IF AROON UP LINE <= 30 AND AROON DOWN LINE >= 70 --> SELL SIGNAL```

Both trading strategies are highly effective and can be used to trade any stock. In this article, we are going to implement the second trading strategy of constructing thresholds just to make things simple. Now that we have an idea of what the Aroon indicator is all about, its calculation and usage. Let’s proceed to the programming part where we will build the second Aroon indicator strategy from scratch in Python and backtest it on Tesla.

Before moving on, a disclaimer: This article’s sole purpose is to educate people and must be considered as an information piece but not as investment advice.

## Implementation in Python

The coding part is classified into various steps as follows:

```1. Importing Packages
2. API KEY Activation
3. Extracting Historical Data
4. Extracting the Aroon Indicator values
5. Aroon Indicator Plot
8. Creating our Position
9. Backtesting
10. SPY ETF Comparison```

We will be following the order mentioned in the above list and buckle up your seat belts to follow every upcoming coding part.

### Step-1: Importing Packages

Importing the required packages into the Python environment is a non-skippable step. The primary packages are going to be eodhd for extracting historical stock data, Pandas for data formatting and manipulations, NumPy to work with arrays and for complex functions, and Matplotlib for plotting purposes. The secondary packages are going to be Math for mathematical functions and Termcolor for font customization (optional).

Python Implementation:

```# IMPORTING PACKAGES

import numpy as np
import matplotlib.pyplot as plt
import pandas as pd
from termcolor import colored as cl
from math import floor
from eodhd import APIClient

plt.rcParams['figure.figsize'] = (20,10)
plt.style.use('fivethirtyeight')```

With the required packages imported into Python, we can proceed to fetch historical data for Tesla using EODHD’s `eodhd` Python library. Also, if you haven’t installed any of the imported packages, make sure to do so using the `pip` command in your terminal.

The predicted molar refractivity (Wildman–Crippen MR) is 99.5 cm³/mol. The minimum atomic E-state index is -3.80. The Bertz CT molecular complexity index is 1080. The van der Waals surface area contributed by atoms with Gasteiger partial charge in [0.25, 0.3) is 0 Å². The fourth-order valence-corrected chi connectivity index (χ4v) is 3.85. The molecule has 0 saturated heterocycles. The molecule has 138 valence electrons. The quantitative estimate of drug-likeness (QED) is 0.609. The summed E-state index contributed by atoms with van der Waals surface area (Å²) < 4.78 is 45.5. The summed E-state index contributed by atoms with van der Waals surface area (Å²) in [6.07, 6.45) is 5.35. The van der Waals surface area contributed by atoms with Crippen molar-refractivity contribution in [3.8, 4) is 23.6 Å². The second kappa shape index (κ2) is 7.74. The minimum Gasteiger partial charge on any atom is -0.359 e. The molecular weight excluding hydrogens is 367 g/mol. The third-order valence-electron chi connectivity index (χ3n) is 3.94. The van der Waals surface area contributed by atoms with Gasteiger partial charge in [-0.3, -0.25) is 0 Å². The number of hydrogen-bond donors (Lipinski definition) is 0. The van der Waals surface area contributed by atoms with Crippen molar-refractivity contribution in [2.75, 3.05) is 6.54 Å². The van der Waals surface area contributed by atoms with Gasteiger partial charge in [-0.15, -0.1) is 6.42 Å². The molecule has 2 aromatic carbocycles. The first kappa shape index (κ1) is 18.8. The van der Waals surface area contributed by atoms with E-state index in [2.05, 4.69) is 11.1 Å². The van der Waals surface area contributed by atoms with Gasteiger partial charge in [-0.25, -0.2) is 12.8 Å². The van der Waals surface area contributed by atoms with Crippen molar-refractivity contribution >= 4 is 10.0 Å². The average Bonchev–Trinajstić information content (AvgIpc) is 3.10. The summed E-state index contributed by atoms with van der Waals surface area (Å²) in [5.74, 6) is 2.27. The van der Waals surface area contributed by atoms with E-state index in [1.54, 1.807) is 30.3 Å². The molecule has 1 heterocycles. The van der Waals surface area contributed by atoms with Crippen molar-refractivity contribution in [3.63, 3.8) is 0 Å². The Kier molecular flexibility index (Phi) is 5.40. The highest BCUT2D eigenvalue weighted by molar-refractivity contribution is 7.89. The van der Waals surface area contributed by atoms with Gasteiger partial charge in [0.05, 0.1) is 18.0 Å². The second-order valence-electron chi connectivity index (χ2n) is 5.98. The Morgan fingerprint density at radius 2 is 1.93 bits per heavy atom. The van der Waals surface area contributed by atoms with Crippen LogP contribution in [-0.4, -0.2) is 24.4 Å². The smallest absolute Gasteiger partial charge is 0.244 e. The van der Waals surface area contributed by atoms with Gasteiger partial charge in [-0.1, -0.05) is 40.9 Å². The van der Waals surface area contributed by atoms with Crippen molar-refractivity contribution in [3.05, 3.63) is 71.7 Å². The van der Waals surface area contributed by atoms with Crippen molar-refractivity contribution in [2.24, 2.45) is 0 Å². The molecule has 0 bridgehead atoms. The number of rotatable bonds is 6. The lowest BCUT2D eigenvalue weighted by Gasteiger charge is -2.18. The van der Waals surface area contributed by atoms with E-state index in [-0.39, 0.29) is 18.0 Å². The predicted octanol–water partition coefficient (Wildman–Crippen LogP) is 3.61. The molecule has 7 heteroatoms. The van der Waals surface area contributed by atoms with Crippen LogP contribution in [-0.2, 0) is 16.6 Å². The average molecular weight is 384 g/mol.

### Step-2: API Key Activation

It is essential to register the EODHD API key with the package in order to use its functions. If you don’t have an EODHD API key, firstly, head over to their website, then, finish the registration process to create an EODHD account, and finally, navigate to the ‘Settings’ page where you could find your secret EODHD API key. It is important to ensure that this secret API key is not revealed to anyone. You can activate the API key by following this code:

``````api_key = '<YOUR API KEY>'
client = APIClient(api_key)``````

The code is pretty simple. In the first line, we are storing the secret EODHD API key into the `api_key` and then in the second line, we are using the `APIClient` class provided by the `eodhd` package to activate the API key and stored the response in the `client` variable.

Note that you need to replace `<YOUR API KEY>` with your secret EODHD API key. Apart from directly storing the API key with text, there are other ways for better security such as utilizing environmental variables, and so on.

### Step-3: Extracting Historical Data

Before heading into the extraction part, it is first essential to have some background about historical or end-of-day data. In a nutshell, historical data consists of information accumulated over a period of time. It helps in identifying patterns and trends in the data. It also assists in studying market behavior. Now, you can easily extract the historical data of any tradeable assets using the `eod` package by following this code: